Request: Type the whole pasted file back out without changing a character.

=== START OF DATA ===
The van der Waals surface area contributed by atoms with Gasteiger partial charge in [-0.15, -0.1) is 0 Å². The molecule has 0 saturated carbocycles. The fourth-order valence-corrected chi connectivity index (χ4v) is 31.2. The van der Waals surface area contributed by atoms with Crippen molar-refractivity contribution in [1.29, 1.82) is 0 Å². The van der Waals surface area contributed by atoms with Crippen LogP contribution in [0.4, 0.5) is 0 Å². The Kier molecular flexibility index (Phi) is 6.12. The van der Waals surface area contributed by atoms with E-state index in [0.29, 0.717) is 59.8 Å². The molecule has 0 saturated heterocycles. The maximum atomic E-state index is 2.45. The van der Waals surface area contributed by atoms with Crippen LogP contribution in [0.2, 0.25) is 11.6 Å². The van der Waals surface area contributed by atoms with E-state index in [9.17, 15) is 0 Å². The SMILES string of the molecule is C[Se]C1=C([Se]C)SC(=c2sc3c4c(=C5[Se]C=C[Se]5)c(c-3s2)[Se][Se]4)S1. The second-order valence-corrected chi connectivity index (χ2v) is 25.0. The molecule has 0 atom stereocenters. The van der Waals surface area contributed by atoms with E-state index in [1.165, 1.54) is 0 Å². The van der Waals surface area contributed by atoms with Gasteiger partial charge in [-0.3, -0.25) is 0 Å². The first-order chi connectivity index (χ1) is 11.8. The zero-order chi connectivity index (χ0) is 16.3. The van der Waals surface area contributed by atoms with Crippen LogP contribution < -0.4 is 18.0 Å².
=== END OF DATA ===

The van der Waals surface area contributed by atoms with Gasteiger partial charge in [-0.15, -0.1) is 0 Å². The molecule has 0 saturated carbocycles. The fourth-order valence-corrected chi connectivity index (χ4v) is 31.2. The van der Waals surface area contributed by atoms with Crippen molar-refractivity contribution in [1.29, 1.82) is 0 Å². The van der Waals surface area contributed by atoms with Crippen LogP contribution in [0.4, 0.5) is 0 Å². The Kier molecular flexibility index (Phi) is 6.12. The van der Waals surface area contributed by atoms with E-state index in [0.29, 0.717) is 59.8 Å². The molecule has 0 saturated heterocycles. The maximum atomic E-state index is 2.45. The van der Waals surface area contributed by atoms with Crippen LogP contribution in [0.2, 0.25) is 11.6 Å². The van der Waals surface area contributed by atoms with E-state index in [9.17, 15) is 0 Å². The SMILES string of the molecule is C[Se]C1=C([Se]C)SC(=c2sc3c4c(=C5[Se]C=C[Se]5)c(c-3s2)[Se][Se]4)S1. The second-order valence-corrected chi connectivity index (χ2v) is 25.0. The molecule has 0 atom stereocenters. The van der Waals surface area contributed by atoms with E-state index in [1.165, 1.54) is 0 Å². The van der Waals surface area contributed by atoms with Gasteiger partial charge in [-0.3, -0.25) is 0 Å². The first-order chi connectivity index (χ1) is 11.8. The zero-order chi connectivity index (χ0) is 16.3. The van der Waals surface area contributed by atoms with Crippen LogP contribution < -0.4 is 18.0 Å².